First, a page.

IN "BROTHERHOOD," playwright John Richardson combines the Vietnam Aftermath drama with the Family Frontporch play.

Thoughtfully acted and attractively produced at New Playwrights' Theater, the resulting hybrid is an insubstantial and underdeveloped evening that loudly attempts to prove its maleness, then goes all soft to show how sensitive it is.

Richardson's story is scant but he builds his play around a neat conceit, superimposing Now and Then as we witness simultaneously the events of summer evenings in 1969 and 1981. Globetrotting brother Jack, returning after a 12-year absence has missed his father's funeral that morning, so there is recrimination, then a reconciliation of sorts with his younger brother Charles, now a lawyer. We also watch their younger selves: Jack was a feckless hippie, experimenting with marijuana; Charles was a straightlaced worrywart law student.

But it is the character of older brother Digger, present only in that earlier summer, that is the most interesting. Crewcut, chest-thumping Digger has flunked out of school, gone through a tour in the Marines and returned to shepherd his brothers with braggadocio and bullying affection. But Digger secretly feels he has failed his father, so he leaves to reenlist and never returns, leaving his brothers to confront their memories of him and their father on this still summer night.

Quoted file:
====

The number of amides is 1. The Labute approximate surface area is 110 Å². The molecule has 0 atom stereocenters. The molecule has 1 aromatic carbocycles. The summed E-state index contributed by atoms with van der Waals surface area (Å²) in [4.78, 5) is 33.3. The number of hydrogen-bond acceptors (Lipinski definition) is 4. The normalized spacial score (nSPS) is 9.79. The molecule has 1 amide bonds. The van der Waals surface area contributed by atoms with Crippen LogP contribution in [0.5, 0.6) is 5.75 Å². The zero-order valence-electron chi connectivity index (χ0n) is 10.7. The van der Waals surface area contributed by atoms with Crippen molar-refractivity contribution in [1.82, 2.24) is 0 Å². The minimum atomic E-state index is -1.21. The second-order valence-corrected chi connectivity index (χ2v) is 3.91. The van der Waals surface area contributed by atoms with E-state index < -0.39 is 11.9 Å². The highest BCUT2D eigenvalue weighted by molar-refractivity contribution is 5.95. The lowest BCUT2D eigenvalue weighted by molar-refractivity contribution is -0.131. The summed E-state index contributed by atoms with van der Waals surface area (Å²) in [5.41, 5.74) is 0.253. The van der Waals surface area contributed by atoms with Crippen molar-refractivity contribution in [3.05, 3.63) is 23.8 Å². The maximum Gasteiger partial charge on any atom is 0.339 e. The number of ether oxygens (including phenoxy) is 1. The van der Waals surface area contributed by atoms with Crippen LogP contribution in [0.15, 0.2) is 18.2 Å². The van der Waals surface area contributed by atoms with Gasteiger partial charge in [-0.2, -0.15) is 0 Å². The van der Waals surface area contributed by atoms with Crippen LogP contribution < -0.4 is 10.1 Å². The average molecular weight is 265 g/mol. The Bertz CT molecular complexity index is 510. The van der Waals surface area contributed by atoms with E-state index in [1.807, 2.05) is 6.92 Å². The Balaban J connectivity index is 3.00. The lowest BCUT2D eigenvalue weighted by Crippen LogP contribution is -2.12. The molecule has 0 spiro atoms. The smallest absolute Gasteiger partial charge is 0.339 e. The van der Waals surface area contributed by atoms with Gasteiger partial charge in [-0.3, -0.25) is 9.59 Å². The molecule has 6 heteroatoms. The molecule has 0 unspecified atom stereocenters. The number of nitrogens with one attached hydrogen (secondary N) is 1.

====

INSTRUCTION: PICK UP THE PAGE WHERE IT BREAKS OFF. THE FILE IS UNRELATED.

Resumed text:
Richardson has begun to get at the deep affinities and antipathies among brothers, and has a knack for their eloquently inarticulate dialogue, with feelings communicated through interruptions and punches. But "Brotherhood" feels like an early draft; Richardson can't conceal that his characters really don't have much to say, and most of that has been said before.

Director William Partlan and his able cast almost succeed in disguising the play's lack of focus. Partlan sets the actors to kicking garbage cans, swilling beer, wrestling, playing basketball -- at times it's more like New Playwrights' Athletic Club. All five actors -- Christopher Hurt, Christopher Pickart, Mark Mendez, Paul Morella and Rick Foucheux -- turn in vigorous, believable performances, and there is an uncanny resemblance between the younger and older Jack and Charles.

Michael Franklin-White has created the quintessential small-town summer-night front-porch set, and Daniel MacLean Wagner's moon-drenched lighting has much to do with evoking the play's sweetly melancholy mood.

BROTHERHOOD -- At New Playwrights' Theater through April 27.